This week, a patient walked into my office beaming. He is a transgender teenager who recently started on testosterone, and he had good news to share. He was thrilled with the ways in which his body was changing, beginning to look as he had always imagined it would.
But he was equally excited about another new development. “My grandfather finally used he/him pronouns!” he said, as he and his mother grinned at each other, elated. It had been several years since he had come out as a trans guy, and one of the most important people in his life finally accepted him, exactly as he is.
A recent surge in legislation targeting transgender children and adolescents is, however, a somber reminder that in many parts of the country, the joy emanating from my patient and his mother would have been tempered by fear. Earlier this month, over the objections of Republican Gov. Asa Hutchinson and thousands of advocates for transgender youth, the Arkansas legislature voted to make gender-related care inaccessible to transgender people under the age of 18. Though Arkansas is the first state in the country to completely ban healthcare for transgender youth, nine states (Ala., Fla., La., Mo., Mont., N.C., S.C., Tenn., and Texas) are imminently poised to follow suit.
The specific details of the proposed legislation vary slightly by state. Many legislatures are considering bills like Arkansas’ which would make it illegal for doctors to provide any gender-related medical care to youth under 18. This means that doctors would be unable to prescribe puberty blockers: safe, reversible medications that stop the development of puberty-associated physical changes such as voice change, beard growth and menstrual periods, all of which can be tremendously distressing to transgender youth. By the time these medications would be available to the thousands of children and adolescents who stand to lose care if these bills become law, the window for their use will have long since closed.
This kind of legislation condemns transgender young people to experience unwanted physical changes that are either irreversible, or only modifiable with costly, painful surgical procedures.
Several states are also considering legislation which would specifically target families of transgender youth, by imposing penalties on parents/guardians who help their minor children get medical care related to gender.
In many cases, the legislators introducing these bills admit to ignorance when pressed on the rationale for targeting transgender youth. During the debate about Alabama’s proposed transgender health care ban, the bill’s sponsor admitted he did not know a transgender person and was not aware that gender-affirming healthcare was even being provided in Alabama.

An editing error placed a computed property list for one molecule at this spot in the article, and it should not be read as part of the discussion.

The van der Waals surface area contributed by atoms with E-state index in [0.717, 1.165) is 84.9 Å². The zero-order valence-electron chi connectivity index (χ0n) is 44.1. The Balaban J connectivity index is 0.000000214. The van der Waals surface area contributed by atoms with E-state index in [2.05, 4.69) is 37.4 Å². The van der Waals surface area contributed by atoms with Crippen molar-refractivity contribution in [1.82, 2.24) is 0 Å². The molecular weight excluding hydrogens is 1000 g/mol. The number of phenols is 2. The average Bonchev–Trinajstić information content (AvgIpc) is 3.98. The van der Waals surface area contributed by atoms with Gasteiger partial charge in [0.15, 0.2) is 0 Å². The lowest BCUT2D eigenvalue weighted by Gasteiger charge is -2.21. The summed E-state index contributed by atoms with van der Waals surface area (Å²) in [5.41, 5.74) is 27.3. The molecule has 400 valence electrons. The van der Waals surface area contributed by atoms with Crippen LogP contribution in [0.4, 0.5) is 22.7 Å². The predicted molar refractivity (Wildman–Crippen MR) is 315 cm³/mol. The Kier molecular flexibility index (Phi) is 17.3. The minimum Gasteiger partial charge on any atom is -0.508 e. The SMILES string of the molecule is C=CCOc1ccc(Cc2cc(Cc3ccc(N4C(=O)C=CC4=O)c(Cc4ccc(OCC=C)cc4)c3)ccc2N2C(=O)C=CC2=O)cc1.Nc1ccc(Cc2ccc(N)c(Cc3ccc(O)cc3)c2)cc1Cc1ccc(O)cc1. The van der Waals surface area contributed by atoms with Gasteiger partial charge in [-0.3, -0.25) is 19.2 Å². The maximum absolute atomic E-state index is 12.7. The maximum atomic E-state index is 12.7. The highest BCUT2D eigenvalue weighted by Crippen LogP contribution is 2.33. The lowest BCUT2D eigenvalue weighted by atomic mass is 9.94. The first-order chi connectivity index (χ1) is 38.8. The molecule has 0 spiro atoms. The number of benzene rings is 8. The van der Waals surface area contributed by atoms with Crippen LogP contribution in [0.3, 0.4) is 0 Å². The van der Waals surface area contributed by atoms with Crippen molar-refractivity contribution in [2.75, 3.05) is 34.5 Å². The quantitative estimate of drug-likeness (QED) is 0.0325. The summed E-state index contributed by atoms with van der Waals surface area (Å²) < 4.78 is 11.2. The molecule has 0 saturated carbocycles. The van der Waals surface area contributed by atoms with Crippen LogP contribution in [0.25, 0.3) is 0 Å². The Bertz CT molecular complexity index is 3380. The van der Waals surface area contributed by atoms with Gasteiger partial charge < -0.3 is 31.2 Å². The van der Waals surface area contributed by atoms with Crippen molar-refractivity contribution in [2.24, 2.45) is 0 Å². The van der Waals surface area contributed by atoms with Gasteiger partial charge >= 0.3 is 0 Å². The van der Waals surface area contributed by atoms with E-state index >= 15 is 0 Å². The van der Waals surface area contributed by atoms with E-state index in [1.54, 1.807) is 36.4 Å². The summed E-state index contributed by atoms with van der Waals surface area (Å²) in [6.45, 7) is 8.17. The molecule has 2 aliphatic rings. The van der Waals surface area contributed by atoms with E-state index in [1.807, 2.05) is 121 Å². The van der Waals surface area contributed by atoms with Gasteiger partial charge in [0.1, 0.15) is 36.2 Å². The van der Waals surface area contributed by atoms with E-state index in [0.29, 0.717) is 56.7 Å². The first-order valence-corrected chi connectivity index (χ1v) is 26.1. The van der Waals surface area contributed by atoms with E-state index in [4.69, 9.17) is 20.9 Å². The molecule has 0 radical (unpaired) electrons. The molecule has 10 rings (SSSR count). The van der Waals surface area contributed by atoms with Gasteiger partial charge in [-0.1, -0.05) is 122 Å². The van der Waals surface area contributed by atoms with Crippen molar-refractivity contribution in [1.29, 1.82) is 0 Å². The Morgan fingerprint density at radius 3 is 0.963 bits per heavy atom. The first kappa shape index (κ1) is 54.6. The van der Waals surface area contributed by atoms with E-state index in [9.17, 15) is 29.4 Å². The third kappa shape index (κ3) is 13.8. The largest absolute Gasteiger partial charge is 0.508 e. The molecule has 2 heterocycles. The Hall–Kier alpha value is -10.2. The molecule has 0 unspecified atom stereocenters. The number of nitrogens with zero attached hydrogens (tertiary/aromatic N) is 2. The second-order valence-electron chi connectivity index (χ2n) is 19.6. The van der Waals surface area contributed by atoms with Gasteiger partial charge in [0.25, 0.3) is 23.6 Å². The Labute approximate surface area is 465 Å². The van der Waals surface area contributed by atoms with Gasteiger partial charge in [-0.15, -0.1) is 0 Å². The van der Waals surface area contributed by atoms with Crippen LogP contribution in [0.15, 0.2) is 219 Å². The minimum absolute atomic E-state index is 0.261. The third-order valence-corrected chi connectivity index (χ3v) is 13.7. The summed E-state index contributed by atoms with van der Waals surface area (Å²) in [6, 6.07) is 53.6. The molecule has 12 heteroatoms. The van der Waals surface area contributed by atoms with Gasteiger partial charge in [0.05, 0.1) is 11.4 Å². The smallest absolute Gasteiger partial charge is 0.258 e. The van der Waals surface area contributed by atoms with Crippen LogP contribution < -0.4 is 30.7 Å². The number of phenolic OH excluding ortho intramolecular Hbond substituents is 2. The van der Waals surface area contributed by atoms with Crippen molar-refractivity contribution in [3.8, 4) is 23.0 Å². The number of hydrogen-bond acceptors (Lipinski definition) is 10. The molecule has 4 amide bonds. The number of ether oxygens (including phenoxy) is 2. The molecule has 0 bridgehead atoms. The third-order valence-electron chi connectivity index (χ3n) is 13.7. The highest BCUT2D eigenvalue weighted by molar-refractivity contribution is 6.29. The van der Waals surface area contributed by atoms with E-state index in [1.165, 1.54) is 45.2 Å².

As clinicians, we do know transgender and gender-diverse youth. These children and adolescents come to our clinics distressed because they cannot live as their true selves. This discomfort is not inherent to who they are; like all kids, they would prefer not to have to worry about how the world perceives their bodies, clothes, hair and voice.
This is why pediatric doctors object to medical bans: these bills take away parents’ ability to provide the support that their transgender children need to survive.
The distress they feel is a product of the hostile and discriminatory practices that they see around them, and it drastically diminishes when they feel supported and affirmed by their parents and guardians. The medical and mental health care we as clinicians provide allows us to partner with transgender children, adolescents and their families to help kids live in bodies that match their gender identity.
This is why pediatric doctors object to medical bans: these bills take away parents’ ability to provide the support that their transgender children need to survive. Transgender health care bans prevent parents from pursuing medical care that reduces the likelihood that their children will experience suicidal thoughts and improves their quality of life. Hundreds of health care providers have denounced such legislation and the misconceptions that underlie it.
Transgender teenagers living in Arkansas right now should be worrying about their math homework, getting to soccer practice, what is for lunch and whom to ask to prom. Like my patient, they and their families should be celebrating the fact that they can be who they truly are. Instead, these young people are anxiously asking their parents where they will find the medical care that allows them to feel comfortable and confident in their bodies.
In a year fraught with so much tragedy, lawmakers must stop attacking the rights of transgender youth and instead direct their efforts towards fostering inclusive, safe communities where differences are celebrated, and where all children, adolescents and young adults are granted the same opportunities to thrive.
Written in consultation with Stephanie Roberts, Ariel Frey-Vogel, Ellis Barrera, and Dallas Ducar.